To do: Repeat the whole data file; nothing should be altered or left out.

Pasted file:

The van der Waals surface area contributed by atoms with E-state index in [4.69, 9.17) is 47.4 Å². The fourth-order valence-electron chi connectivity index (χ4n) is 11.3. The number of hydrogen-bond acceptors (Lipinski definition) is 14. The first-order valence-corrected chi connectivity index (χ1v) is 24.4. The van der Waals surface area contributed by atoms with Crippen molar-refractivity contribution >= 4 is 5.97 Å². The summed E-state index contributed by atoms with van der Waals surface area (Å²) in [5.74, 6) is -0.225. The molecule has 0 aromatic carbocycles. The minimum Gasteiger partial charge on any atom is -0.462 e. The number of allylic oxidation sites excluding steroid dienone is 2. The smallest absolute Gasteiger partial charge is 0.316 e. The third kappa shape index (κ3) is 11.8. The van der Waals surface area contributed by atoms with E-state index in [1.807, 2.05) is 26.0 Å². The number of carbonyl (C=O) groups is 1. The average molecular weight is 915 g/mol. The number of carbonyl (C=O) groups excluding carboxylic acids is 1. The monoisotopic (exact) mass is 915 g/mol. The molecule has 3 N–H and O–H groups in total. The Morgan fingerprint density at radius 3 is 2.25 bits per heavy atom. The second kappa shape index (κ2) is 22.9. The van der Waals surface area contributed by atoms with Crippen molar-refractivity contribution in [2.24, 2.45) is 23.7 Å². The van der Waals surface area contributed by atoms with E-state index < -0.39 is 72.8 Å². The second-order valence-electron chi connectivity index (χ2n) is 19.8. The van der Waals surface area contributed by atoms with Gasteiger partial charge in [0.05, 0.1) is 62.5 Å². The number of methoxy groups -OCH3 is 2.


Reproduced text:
The van der Waals surface area contributed by atoms with E-state index in [4.69, 9.17) is 47.4 Å². The fourth-order valence-electron chi connectivity index (χ4n) is 11.3. The number of hydrogen-bond acceptors (Lipinski definition) is 14. The first-order valence-corrected chi connectivity index (χ1v) is 24.4. The van der Waals surface area contributed by atoms with Crippen molar-refractivity contribution >= 4 is 5.97 Å². The summed E-state index contributed by atoms with van der Waals surface area (Å²) in [5.74, 6) is -0.225. The molecule has 0 aromatic carbocycles. The minimum Gasteiger partial charge on any atom is -0.462 e. The number of allylic oxidation sites excluding steroid dienone is 2. The smallest absolute Gasteiger partial charge is 0.316 e. The third kappa shape index (κ3) is 11.8. The van der Waals surface area contributed by atoms with E-state index in [1.807, 2.05) is 26.0 Å². The number of carbonyl (C=O) groups is 1. The average molecular weight is 915 g/mol. The number of carbonyl (C=O) groups excluding carboxylic acids is 1. The monoisotopic (exact) mass is 915 g/mol. The molecule has 3 N–H and O–H groups in total. The Morgan fingerprint density at radius 3 is 2.25 bits per heavy atom. The second kappa shape index (κ2) is 22.9. The van der Waals surface area contributed by atoms with Crippen molar-refractivity contribution in [2.24, 2.45) is 23.7 Å². The van der Waals surface area contributed by atoms with E-state index < -0.39 is 72.8 Å². The second-order valence-electron chi connectivity index (χ2n) is 19.8. The van der Waals surface area contributed by atoms with Gasteiger partial charge in [0.05, 0.1) is 62.5 Å². The number of methoxy groups -OCH3 is 2.